Friday, January 13, 2017

FAML 300: Week 2: Divorce

Divorce is not a pleasant subject and most of us want to avoid talking about it or reading about it. I have to say, I was a bit discouraged to have to spend this week studying about divorce trends and the negative effect it has on families and children. Although, through all I have read this week from scholars and prophets, my feelings of the importance of marriage being a strength and a protector of families has deepened.

In the United States and across the world, the definition of marriage and families is changing. People everywhere are questioning whether it is even necessary to marry; to some the marriage license is just a piece a paper. Is it just paper, or is there more to marriage than just a superficial union between two people? The National Marriage Project wrote “The State of Our Unions 2012” where they share that marriage is “not merely a private arrangement; it is also a complex social institution. Marriage helps to unite the needs and desires of couples and the children their unions produce.” So many people are turning to other forms of relationships, but relationships such as cohabitation—though dedicated at first—are “twice as likely as married couples to break up before their child turns twelve.”

These kinds of break-ups are happening everywhere we turn. What is happening to the children that grow up in broken home? In the video clip, “Divorce School for Kids” from ABC News, children are sent to a special school to help them handle the stress and sadness that comes from having their family break-up. Often times, the long-term effects on the children are not even considered as couples go forward with divorce. Divorce causes children to be worse off than their peers that have two married parents. They often suffer depression, delinquent behavior, substance abuse, and psychological problems that can extend into their adulthood. In this divorce school, the children are able to talk and write about their feelings. Through these activities the parents learn the feelings of their children and have a better understanding of how much their children are struggling. This school helps the families work through these trials and strengthen their families.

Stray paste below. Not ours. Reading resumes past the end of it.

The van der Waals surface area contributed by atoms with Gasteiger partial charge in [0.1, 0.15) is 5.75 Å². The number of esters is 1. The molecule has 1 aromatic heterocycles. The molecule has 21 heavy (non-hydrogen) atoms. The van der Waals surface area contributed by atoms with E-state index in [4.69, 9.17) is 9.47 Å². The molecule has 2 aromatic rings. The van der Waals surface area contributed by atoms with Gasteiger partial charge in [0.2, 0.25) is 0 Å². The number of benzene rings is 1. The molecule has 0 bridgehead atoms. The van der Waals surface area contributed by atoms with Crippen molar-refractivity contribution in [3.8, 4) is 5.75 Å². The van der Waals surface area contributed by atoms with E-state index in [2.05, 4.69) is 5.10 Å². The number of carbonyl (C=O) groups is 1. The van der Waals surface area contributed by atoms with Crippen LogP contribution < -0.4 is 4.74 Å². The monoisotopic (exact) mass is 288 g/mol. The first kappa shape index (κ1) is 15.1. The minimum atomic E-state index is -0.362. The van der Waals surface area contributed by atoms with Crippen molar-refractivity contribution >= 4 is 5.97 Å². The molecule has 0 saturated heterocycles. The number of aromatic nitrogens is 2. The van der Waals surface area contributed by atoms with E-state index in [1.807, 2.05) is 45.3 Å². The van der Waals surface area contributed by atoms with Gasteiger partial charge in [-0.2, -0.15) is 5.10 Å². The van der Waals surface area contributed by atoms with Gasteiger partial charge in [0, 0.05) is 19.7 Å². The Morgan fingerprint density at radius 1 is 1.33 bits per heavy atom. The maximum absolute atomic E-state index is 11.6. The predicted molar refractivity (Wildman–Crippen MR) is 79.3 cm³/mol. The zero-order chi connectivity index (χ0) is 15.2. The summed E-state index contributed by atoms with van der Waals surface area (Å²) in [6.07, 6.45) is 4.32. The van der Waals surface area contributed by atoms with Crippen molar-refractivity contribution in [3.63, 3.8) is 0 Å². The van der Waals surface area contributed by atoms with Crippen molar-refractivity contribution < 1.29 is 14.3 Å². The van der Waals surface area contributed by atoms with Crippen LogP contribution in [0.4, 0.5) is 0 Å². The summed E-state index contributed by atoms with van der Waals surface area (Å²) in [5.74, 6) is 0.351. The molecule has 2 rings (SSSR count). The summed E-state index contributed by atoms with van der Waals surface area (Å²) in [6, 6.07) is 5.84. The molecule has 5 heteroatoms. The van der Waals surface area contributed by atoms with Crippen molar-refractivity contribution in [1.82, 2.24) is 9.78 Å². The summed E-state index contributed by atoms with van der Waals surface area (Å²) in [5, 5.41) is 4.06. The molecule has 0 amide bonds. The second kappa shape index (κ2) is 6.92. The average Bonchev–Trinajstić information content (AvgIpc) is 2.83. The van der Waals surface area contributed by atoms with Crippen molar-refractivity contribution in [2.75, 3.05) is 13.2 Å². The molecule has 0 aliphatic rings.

If couples worked together from the beginning, meaning before they divorced, by devoting themselves to each other completely, serving, being patient, forgiving--then most marriages could be saved from this heart ache. Elder Dallin H. Oaks teaches, “Modern prophets have warned that looking upon marriage 'as a mere contract that may be entered into at pleasure … and severed at the first difficulty … is an evil meriting severe condemnation,' especially where children are made to suffer” (Divorce, May 2007, Ensign).  Elder Oaks continues to counsel, “I strongly urge you and those who advise you to face up to the reality that for most marriage problems, the remedy is not divorce but repentance. Often the cause is not incompatibility but selfishness. The first step is not separation but reformation. Divorce is not an all-purpose solution, and it often creates long-term heartache.”

The answer is most often not divorce, but repentance. That may sound harsh, especially to those going through the pains of a troubled relationship. I believe that as couples turn to God, and seek professional help, they will be able to overcome most of the trials and afflict marriage. There have been studies that found that couples who worked to keep their marriage together found themselves happy five years later.

Life is full of ups and downs, some years are very tough. What a shame it would be to throw something beautiful away, such as your marriage, when you are going through a tough time. Your marriage is worth saving. Your family is worth preserving, and the world needs you to keep your family strong.

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